Nine people have lived at one transitional housing facility for almost five years, while the government does not know where about half of the people who leave transitional housing are going to.
As of 31 April, those nine people had lived at one transitional housing facility for 248 weeks, according to documents provided to RNZ under the Official Information Act.
There are 46 other people living at the same facility, but the government will not say where it is or who runs it.
Transitional housing is meant to be temporary accommodation for people in urgent need of housing. Various housing providers contract to the government, with the idea of offering wrap-around support services to help people "address their needs and move back into long-term accommodation".
Ministry of Housing and Urban Development (HUD) deputy chief executive, housing supply, response and partnerships Anne Shaw said in a statement the facility where the nine people lived provided a service for clients with "high and complex needs including drug and alcohol addiction issues".
"Clients' case workers can access specialist services, depending on resident needs, such as onsite counselling, advocacy, medical care, financial supervision and budgeting, and programmes ranging from parenting to anger management," Shaw said.
"The facility is a safe haven for clients and the length of time taken for them to feel able to take the next step in their journey varies."
Many people stay in transitional housing for months, not weeks
As of 31 May, there were 4271 transitional housing places across New Zealand. People pay 25 percent of their income towards the housing, with the aim they move into permanent homes in about 12 weeks.
But data provided by HUD to RNZ showed many were staying much longer.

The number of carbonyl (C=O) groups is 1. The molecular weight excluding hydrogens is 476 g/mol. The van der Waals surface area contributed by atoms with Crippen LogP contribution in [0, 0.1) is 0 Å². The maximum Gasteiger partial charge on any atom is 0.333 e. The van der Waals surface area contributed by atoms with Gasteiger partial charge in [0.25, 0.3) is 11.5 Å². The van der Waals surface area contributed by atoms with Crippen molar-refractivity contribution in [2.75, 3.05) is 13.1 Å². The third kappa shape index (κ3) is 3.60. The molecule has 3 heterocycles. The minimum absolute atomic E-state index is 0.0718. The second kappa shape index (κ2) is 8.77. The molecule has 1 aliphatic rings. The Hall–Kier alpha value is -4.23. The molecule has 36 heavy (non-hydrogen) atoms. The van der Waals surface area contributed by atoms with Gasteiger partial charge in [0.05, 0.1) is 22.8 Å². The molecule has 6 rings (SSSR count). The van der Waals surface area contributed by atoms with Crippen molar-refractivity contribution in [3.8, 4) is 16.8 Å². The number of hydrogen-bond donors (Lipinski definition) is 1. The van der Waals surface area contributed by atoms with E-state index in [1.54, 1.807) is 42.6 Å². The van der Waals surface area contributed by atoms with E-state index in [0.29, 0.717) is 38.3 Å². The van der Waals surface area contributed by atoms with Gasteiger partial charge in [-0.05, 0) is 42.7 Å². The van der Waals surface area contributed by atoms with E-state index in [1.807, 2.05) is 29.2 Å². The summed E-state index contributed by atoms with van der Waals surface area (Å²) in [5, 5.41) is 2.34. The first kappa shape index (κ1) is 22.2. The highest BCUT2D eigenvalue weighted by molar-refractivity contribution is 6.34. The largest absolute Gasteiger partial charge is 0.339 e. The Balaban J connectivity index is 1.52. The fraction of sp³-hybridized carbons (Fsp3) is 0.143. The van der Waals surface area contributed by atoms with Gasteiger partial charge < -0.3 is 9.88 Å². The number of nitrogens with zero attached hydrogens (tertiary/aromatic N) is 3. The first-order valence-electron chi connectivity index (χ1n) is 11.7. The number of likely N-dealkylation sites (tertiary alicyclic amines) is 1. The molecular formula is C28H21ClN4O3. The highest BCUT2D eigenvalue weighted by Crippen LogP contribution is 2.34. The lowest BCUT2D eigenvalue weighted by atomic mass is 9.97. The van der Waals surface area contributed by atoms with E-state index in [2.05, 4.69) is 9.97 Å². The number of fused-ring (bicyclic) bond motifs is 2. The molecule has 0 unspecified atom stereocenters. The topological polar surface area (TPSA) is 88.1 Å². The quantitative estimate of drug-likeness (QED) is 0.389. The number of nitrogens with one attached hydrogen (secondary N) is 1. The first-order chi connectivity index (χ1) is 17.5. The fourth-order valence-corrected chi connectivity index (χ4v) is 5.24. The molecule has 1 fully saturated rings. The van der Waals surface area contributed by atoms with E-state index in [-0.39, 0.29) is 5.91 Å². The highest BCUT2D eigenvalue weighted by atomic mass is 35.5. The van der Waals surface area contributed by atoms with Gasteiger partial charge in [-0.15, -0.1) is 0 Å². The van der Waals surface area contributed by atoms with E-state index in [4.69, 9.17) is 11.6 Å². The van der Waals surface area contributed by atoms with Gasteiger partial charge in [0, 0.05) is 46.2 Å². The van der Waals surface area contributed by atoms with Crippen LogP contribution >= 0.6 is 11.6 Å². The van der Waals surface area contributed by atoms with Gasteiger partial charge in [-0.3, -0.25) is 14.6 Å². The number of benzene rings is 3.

For example, between January and June 2020, 635 people left within 12 weeks and a further 679 within 20 weeks, while 522 were still living in transitional housing more than 20 weeks after moving in.
Thousands of people have stayed in transitional housing over the years, but despite the aim being to move them into permanent homes, the government does not have data about where many move to.
Of the 1451 people who exited transitional housing between January and June 2020 (the most recent data HUD has), 239 moved to private rentals, 419 moved into public housing and the government does not know where the remaining 793 moved to.
In some cases, the households may not tell the transitional housing provider where they are going, Shaw said. HUD was working with providers to improve the data they capture and its reporting processes.
The wrap-around support services aim to help people address the "complex and multi-faceted" barriers they are facing in obtaining a long-term housing situation, Shaw said.
"As such, the time taken to achieve a suitable outcome can vary and providers can continue to support households through this journey whilst they remain in transitional housing."
Social worker Kris Teikamata works with people living in transitional housing in Auckland. She assesses their situation, makes housing applications on their behalf and checks in with them regularly, providing support ranging from enrolling families with GP clinics, connecting them with a financial mentor and running nutrition and parenting programmes.
She said the biggest barrier to finding them homes was the lack of affordable housing.
Many had ended up in transitional housing in the first place because they could not afford private market rents and had built up debt because of arrears.
"Ten years ago they had equal chance of finding a private rental or getting into a state house … because the rents were $350, $400, $450, so when I worked with families 10 years ago it was pretty much which came first," she said.
"Now, with the state of their finances, and their income, and even the advice of their budgeter, I'm not even pushing them into private rentals because it's not sustainable and even when they find a private rental it might not be healthy or safe, warm or dry."
The government has pumped millions into transitional housing, increasing the number of places by 2533 since the end of 2017, and is working towards delivering a further 2000 places by mid-2022.
But at the same time Ministry of Social Development's Housing Register for public housing has soared, increasing by 45 percent in one year to more than 23,000 applicants in March this year.